April 30, 1965: The Dow advanced less than 2% to its May 14, 1965 peak, 10 trading days later. The Dow then skidded -10.5% lower over the next 30 trading days.

December 18, 1972 and January 5, 1973: The Dow advanced less than 2% from the first instance, and a fraction of a percent from the second instance, to its bull market peak on January 11, 1973. The Dow then toppled -12.3% over the next 50 trading days, and collapsed to half its value over the following 22 months.

August 14, 1987 and August 21, 1987: No remark is really necessary, but for the record, the Dow advanced less than 2% from the first instance, and a fraction of a percent from the second instance, to its bull market peak on August 25, 1987. The Dow then crashed -36.1% over the following 38 trading days.

April 3, 1998: The Dow advanced another 2.5% over the following 6 weeks to a preliminary high on May 13, 1998, and quickly dropped -6.3% over the following 22 trading days. The market then enjoyed a short-lived 8.1% rebound over the next 22 trading days to a fresh high on July 16, 1998, before suddenly plunging -19.1% to its August 31, 1998 low, 32 trading days later (overall, a -16.1% loss from its April 3 level).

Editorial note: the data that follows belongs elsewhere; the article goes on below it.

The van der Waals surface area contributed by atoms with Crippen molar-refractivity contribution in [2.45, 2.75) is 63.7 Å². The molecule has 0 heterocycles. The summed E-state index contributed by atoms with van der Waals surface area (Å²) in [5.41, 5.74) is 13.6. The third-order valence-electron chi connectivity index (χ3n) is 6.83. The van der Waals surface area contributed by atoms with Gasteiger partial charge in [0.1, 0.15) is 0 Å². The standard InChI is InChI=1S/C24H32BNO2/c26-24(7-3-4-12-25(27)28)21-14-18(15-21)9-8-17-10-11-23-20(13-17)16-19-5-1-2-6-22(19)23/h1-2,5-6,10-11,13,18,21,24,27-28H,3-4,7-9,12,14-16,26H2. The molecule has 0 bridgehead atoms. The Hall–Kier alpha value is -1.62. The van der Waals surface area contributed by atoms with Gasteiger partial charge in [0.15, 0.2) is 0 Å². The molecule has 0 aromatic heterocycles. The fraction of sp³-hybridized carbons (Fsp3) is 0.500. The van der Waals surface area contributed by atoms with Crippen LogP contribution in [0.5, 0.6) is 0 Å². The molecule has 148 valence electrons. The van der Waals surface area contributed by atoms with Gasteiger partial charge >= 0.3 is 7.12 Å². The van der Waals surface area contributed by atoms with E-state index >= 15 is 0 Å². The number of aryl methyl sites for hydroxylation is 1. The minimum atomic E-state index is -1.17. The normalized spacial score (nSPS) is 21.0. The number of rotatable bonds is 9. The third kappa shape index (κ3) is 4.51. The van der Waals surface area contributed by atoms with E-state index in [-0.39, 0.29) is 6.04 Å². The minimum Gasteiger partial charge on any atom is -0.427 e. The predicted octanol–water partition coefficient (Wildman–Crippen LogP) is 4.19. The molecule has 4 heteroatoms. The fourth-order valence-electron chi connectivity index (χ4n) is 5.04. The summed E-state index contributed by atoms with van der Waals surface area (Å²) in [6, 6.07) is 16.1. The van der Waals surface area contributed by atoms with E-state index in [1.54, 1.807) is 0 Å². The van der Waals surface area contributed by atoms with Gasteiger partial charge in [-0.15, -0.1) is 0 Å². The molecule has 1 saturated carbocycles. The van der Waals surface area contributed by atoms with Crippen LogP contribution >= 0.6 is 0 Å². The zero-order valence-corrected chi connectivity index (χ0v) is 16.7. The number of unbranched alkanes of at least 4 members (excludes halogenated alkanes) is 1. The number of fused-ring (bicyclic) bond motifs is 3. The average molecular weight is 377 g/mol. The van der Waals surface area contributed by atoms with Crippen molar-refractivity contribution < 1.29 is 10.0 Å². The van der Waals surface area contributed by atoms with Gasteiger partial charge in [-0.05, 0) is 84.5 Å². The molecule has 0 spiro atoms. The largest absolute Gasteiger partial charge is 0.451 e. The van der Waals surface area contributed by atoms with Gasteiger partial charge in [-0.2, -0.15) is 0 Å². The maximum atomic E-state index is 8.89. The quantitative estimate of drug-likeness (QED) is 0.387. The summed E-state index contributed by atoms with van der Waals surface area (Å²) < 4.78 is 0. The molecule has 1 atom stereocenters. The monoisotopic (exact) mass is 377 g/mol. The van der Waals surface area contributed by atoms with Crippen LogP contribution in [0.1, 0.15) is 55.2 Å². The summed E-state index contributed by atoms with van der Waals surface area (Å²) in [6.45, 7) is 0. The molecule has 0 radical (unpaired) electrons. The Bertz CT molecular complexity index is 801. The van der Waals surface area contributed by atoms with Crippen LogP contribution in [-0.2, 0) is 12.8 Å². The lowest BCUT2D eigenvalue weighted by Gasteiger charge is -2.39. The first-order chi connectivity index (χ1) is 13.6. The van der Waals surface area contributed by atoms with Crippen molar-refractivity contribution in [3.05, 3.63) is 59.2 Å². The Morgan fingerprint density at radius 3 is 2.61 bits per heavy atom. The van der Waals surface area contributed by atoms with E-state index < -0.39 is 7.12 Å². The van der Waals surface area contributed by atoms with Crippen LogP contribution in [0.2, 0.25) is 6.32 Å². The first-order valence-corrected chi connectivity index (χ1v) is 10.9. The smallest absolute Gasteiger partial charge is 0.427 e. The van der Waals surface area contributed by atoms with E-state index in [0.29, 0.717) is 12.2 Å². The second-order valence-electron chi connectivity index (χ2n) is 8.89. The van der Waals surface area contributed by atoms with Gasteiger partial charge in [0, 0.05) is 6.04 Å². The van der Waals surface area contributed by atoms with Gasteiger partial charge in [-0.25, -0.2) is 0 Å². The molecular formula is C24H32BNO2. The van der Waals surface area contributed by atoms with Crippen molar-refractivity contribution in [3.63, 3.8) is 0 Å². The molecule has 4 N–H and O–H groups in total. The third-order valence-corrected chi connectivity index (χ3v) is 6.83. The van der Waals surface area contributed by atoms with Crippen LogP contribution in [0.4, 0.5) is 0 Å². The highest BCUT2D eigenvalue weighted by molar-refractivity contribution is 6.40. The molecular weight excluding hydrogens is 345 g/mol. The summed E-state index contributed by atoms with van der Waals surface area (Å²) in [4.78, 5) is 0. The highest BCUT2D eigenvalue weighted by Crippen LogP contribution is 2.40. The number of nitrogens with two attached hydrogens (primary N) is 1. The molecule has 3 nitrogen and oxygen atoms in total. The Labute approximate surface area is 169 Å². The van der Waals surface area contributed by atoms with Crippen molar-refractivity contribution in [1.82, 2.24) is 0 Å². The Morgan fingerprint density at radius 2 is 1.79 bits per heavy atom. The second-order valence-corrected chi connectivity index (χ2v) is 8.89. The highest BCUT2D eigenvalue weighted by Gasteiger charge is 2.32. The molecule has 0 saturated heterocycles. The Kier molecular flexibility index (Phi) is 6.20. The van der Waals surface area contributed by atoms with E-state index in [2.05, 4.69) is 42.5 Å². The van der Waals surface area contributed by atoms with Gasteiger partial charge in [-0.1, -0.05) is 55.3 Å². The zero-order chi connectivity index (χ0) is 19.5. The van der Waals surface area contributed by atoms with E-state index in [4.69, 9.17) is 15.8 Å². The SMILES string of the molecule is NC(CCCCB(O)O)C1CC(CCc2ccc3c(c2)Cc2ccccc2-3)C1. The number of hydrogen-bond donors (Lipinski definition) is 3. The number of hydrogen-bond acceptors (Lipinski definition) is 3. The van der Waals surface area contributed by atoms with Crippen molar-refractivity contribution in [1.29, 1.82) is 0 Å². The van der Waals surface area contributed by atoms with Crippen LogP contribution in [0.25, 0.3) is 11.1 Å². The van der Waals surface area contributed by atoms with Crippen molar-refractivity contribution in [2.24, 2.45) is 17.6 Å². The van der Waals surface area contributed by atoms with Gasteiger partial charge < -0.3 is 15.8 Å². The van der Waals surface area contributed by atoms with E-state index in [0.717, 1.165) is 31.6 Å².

April 23, 1999: From a longer-term perspective, the market was already floating on the suds of the late-1990's bubble. Indeed, despite the recent high in the S&P 500, its total return has underperformed Treasury bills in the years since then. Still, from a short-term perspective, this was the most benign instance on the list. The Dow advanced less than 3% to a peak on May 10, 1999, followed by a selloff of -4.9% over the next 13 trading days. The lack of a deep correction, however, left subsequent gains open to repeated selloffs, erasing them even before the bear market began in earnest.